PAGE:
It’s going to take a long time to get this web resource organized and populated with good information – but it’s a start.  If you, or someone you know, is interested in helping, be sure to post a comment or email Karen Jeannette, our intrepid coordinator in Minnesota.  (I can provide her email if you are interested.)

“Leave” Them Alone…Adventures in Extension Podcasting

We’re on the topic of communication this week…how can Extension personnel communicate best with their audience/stakeholders. It used to be via racks of Xeroxed “Fact Sheets” at your local Extension office. A few of these are said to still exist, but with states gutting their extension budgets, the costs of printing have become prohibitive.  And more critically…where do YOU go for information?  A musty file full of handouts? Heck no. Electronic media is tailor-made for extension. It’s virtually free, easily updated, and reaches a vast majority of clients.  Bert already covered YouTube, as well as posted the BEST extension video ever, courtesy of Utah State.  So I shall not be redundant.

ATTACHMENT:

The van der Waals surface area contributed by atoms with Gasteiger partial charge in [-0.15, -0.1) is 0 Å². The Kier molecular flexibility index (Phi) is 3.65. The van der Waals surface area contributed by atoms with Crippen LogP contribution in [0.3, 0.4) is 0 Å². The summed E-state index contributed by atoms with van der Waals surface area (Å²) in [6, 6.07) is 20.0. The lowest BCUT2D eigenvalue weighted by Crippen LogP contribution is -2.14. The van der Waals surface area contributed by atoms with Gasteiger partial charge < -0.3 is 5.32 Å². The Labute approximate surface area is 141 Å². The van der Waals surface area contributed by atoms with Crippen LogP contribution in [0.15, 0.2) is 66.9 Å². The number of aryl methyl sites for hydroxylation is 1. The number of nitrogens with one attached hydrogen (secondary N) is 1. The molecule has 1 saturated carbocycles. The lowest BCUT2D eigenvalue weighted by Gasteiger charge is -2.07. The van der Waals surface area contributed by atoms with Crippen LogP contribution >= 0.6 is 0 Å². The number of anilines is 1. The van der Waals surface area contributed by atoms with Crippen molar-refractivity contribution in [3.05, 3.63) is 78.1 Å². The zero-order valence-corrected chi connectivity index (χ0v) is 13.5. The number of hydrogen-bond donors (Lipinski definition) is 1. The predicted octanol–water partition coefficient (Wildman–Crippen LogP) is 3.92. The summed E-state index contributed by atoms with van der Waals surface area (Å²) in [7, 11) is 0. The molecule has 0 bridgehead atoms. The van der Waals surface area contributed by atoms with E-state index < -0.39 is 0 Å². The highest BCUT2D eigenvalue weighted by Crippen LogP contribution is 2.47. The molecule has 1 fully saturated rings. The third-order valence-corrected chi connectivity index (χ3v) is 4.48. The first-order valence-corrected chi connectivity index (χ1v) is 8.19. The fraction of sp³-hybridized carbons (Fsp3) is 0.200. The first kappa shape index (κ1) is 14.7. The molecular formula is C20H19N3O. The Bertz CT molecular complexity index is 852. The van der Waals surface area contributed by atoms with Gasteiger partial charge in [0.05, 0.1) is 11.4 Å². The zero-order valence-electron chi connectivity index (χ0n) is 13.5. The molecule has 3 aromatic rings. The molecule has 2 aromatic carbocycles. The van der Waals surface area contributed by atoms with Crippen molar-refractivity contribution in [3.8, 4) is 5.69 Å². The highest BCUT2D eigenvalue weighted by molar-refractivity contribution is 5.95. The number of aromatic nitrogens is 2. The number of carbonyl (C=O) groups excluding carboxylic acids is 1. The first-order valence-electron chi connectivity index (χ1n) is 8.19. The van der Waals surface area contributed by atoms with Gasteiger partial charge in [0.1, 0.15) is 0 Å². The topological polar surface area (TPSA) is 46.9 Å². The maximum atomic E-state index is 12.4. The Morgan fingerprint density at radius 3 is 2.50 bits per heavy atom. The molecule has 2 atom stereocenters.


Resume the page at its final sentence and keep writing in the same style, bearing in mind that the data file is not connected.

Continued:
At Virginia Tech, we have some folks utilizing the Power of Podcasts to communicate whatever point they’re trying to make.  Dr. Mike Goatley, our Turf Extension Specialist, has done especially well with the technology.  He presents practical advice in a very user-friendly package.  He nearly always cites relevant research.  The information presented in the audio file (MP3) is also available in some sort of text format, whether a fact sheet, script, or PowerPoint handout, often with hot links to the research literature cited.  You don’t even need an iPod; just click on the link and your media player of choice will open and play the audio.